The Barrier: Case Two- Chapter Four

“Speaking of the team, when do you think Gabrielle and Miller will get here?” Emily asked.

“They should be arriving shortly,” Ethan answered.

The three remained silent as they drove through the rest of town and down a dirt road. When they arrived at a Spanish-style house not far from town, Ethan stopped, and they all got out to stretch. Riley was stiff and imagined the rest of the team was not feeling much better. It was nice to get out of the car finally.

Riley turned to look at where they were and was taken aback. She had never really seen a place like this before. The sky was vibrant oranges and pinks, and she searched the horizon and realized that it and the open land seemed to stretch forever and never touch. She had never seen sky so big. She was used to mountains, trees, or even buildings breaking it up. She was also unused to such arid surroundings with only a small smattering of plant life.

“Wow,” she whispered.

“It is different and beautiful,” Emily agreed.

Riley could see the ditch in the distance, and without meaning to, she took a step towards it. Something about it called to her. Emily cleared her throat, though, and brought Riley back to herself. Ethan was stiff beside them, probably remembering Riley at the library, and instantly Riley was flooded with concern over how he might react.

The front door opened, and the group turned and saw an older couple coming out of the house to greet them. The man hovered by the door while the woman hurried her way up to them. Riley was shocked at how strong the feelings were that she got from the woman. She was friendly and almost radiated kindness, but Riley could sense a profound sadness in her. She didn’t think the woman was directly related to the kids, but in such a small town, it must have a strong impact on everybody. Riley was surprised at how quickly she could classify the woman as trustworthy and desperately wanted to help her.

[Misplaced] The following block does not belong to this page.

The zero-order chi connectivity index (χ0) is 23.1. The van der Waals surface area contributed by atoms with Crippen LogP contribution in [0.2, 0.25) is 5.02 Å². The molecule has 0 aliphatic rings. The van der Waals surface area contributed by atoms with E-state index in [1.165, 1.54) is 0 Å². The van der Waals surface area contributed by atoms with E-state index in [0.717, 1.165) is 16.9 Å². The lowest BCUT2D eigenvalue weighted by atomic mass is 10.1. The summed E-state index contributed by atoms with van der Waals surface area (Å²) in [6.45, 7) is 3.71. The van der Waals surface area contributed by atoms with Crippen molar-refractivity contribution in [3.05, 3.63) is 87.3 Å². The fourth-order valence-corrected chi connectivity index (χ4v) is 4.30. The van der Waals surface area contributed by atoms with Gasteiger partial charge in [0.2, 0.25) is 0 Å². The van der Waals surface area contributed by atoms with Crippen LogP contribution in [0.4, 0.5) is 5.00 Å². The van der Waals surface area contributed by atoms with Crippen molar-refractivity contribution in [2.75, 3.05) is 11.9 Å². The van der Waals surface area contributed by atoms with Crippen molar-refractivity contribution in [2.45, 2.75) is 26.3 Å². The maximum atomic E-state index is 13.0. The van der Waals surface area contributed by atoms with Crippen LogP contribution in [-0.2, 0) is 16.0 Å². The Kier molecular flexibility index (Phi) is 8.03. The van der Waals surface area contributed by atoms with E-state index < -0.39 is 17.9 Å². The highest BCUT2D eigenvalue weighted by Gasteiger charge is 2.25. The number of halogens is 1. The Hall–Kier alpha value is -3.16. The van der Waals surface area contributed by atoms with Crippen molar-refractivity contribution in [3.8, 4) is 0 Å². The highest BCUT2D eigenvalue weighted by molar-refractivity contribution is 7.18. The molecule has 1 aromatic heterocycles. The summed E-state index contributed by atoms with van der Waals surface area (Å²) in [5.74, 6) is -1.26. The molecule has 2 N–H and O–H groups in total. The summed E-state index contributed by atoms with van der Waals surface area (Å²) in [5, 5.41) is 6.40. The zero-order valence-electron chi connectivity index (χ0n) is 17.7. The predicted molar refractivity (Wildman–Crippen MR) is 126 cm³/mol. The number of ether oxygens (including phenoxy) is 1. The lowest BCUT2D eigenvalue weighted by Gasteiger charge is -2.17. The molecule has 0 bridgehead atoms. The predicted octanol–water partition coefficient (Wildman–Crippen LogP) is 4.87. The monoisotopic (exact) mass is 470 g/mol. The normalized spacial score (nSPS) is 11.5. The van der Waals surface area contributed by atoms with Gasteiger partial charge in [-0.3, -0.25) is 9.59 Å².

“Welcome, I am Mrs. Sanchez,” the older woman said. “I hope our house will suit. It is nothing fancy, but it is the closest to the ditch.”

“I think it looks lovely,” Riley replied, offering the older woman an easy smile, even though it was something that would not normally come naturally for her. She wasn’t ready to give the woman her life story, but it was rare that Riley met someone that she read such warmth from and couldn’t help but attempt to return it.

“Plus, we stay in a lot of motels. Homes are without a doubt an upgrade,” Emily added.

“Thank you, dears. We have some extra room because we sent the kids away while this is happening. To think they left just a week ago, and it could have been-” Mrs. Sanchez cut herself off and put a hand over her heart. It was not hard to sense the relief she felt that it wasn’t her family but the guilt that came with that relief. Riley thought she might be knocked over by the force of both conflicting emotions.

“You have kids?” Riley asked, trying to pull the woman from her dark thoughts.

It worked, and Mrs. Sanchez laughed. “Oh, thank you for the compliment, but I meant grandkids. Come now, let me show you the rooms.”

“What just happened?” Emily asked, confused by Riley’s ease with the woman.

“Riley is an empath, and she picked up on our host’s good intentions,” Josh answered.

“Are you saying we don’t have good intentions?” Emily replied, mostly teasing but mildly offended.

“A group of closed-off weirdos who are obsessed with the supernatural?” Josh countered with a chuckle. “Good intentions or not, I wouldn’t trust us at the word go. Plus, we didn’t need to be put at ease as our host clearly does. Instead, we were the ones attempting to do that for Riley.”

“I also think it is a little unfair to say that Riley did not warm up to us quickly. She left town with us,” Ethan interjected. His nervousness over the likelihood that Riley was an empath rising. “You are both jumping the gun still,” he said, his tone leaving no room for debate, and followed the women inside.

When they entered the house, Mrs. Sanchez motioned down a hallway. “We have three rooms for you to use.” She pointed out a large room that appeared to have been a family room but was mostly emptied out of everything but a couch and a series of fold-up tables that Riley assumed was put in for the group. Mrs. Sanchez then showed them two rooms across from that one. “We cleared the bigger room as much as possible to give you space, and I think you will all fit in these two for sleeping.” She seemed nervous about the accommodations.

“This will do nicely,” Ethan reassured her. “I would like to get set up as quickly as possible, and then allow my team to rest. I do not mean to be curt or ignore formalities, but with everything that has happened, I would like to get straight to work.”

“I understand,” Mrs. Sanchez replied, shifting back to the sadness they all noticed upon arriving. “There are some basics in the kitchen, feel free to help yourself. The city has agreed to reimburse us, so do not worry about that. I will provide cooked meals when I am able.”